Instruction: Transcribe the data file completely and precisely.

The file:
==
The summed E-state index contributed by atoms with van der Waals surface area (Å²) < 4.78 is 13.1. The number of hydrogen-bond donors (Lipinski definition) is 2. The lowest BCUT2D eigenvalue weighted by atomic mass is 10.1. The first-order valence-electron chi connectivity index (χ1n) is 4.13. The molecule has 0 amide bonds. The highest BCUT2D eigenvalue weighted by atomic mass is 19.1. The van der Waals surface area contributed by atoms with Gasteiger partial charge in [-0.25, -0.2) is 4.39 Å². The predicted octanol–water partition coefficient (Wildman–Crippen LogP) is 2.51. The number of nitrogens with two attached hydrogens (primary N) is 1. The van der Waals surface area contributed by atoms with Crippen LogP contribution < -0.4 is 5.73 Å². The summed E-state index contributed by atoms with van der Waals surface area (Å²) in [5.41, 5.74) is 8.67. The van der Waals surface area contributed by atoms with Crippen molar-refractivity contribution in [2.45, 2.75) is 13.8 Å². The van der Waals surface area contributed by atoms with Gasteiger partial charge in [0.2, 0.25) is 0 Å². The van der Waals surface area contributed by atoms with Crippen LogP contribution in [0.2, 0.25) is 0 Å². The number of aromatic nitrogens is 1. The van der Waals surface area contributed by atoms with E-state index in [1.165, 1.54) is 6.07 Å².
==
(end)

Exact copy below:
The summed E-state index contributed by atoms with van der Waals surface area (Å²) < 4.78 is 13.1. The number of hydrogen-bond donors (Lipinski definition) is 2. The lowest BCUT2D eigenvalue weighted by atomic mass is 10.1. The first-order valence-electron chi connectivity index (χ1n) is 4.13. The molecule has 0 amide bonds. The highest BCUT2D eigenvalue weighted by atomic mass is 19.1. The van der Waals surface area contributed by atoms with Gasteiger partial charge in [-0.25, -0.2) is 4.39 Å². The predicted octanol–water partition coefficient (Wildman–Crippen LogP) is 2.51. The number of nitrogens with two attached hydrogens (primary N) is 1. The van der Waals surface area contributed by atoms with Crippen LogP contribution < -0.4 is 5.73 Å². The summed E-state index contributed by atoms with van der Waals surface area (Å²) in [5.41, 5.74) is 8.67. The van der Waals surface area contributed by atoms with Crippen molar-refractivity contribution in [2.45, 2.75) is 13.8 Å². The van der Waals surface area contributed by atoms with Gasteiger partial charge in [0.2, 0.25) is 0 Å². The van der Waals surface area contributed by atoms with Crippen LogP contribution in [0.2, 0.25) is 0 Å². The number of aromatic nitrogens is 1. The van der Waals surface area contributed by atoms with E-state index in [1.165, 1.54) is 6.07 Å².